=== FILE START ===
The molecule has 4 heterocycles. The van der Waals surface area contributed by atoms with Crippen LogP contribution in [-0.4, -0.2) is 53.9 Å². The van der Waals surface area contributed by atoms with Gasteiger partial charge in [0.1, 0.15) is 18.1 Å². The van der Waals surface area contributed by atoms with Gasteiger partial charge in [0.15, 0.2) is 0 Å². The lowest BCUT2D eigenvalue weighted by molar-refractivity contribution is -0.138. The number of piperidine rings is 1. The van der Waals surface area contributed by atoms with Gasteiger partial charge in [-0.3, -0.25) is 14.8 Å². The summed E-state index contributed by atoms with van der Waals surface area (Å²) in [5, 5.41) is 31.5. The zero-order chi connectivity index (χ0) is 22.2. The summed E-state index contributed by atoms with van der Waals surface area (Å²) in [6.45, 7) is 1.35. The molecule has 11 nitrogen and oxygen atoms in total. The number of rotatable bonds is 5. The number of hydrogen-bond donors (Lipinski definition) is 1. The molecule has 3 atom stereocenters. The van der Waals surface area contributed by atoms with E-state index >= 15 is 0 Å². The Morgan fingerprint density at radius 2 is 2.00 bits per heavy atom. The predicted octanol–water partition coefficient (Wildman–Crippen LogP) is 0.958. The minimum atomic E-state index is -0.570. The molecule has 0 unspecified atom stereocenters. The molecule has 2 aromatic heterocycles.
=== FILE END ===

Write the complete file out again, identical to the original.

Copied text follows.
The molecule has 4 heterocycles. The van der Waals surface area contributed by atoms with Crippen LogP contribution in [-0.4, -0.2) is 53.9 Å². The van der Waals surface area contributed by atoms with Gasteiger partial charge in [0.1, 0.15) is 18.1 Å². The van der Waals surface area contributed by atoms with Gasteiger partial charge in [0.15, 0.2) is 0 Å². The lowest BCUT2D eigenvalue weighted by molar-refractivity contribution is -0.138. The number of piperidine rings is 1. The van der Waals surface area contributed by atoms with Gasteiger partial charge in [-0.3, -0.25) is 14.8 Å². The summed E-state index contributed by atoms with van der Waals surface area (Å²) in [5, 5.41) is 31.5. The zero-order chi connectivity index (χ0) is 22.2. The summed E-state index contributed by atoms with van der Waals surface area (Å²) in [6.45, 7) is 1.35. The molecule has 11 nitrogen and oxygen atoms in total. The number of rotatable bonds is 5. The number of hydrogen-bond donors (Lipinski definition) is 1. The molecule has 3 atom stereocenters. The van der Waals surface area contributed by atoms with E-state index >= 15 is 0 Å². The Morgan fingerprint density at radius 2 is 2.00 bits per heavy atom. The predicted octanol–water partition coefficient (Wildman–Crippen LogP) is 0.958. The minimum atomic E-state index is -0.570. The molecule has 0 unspecified atom stereocenters. The molecule has 2 aromatic heterocycles.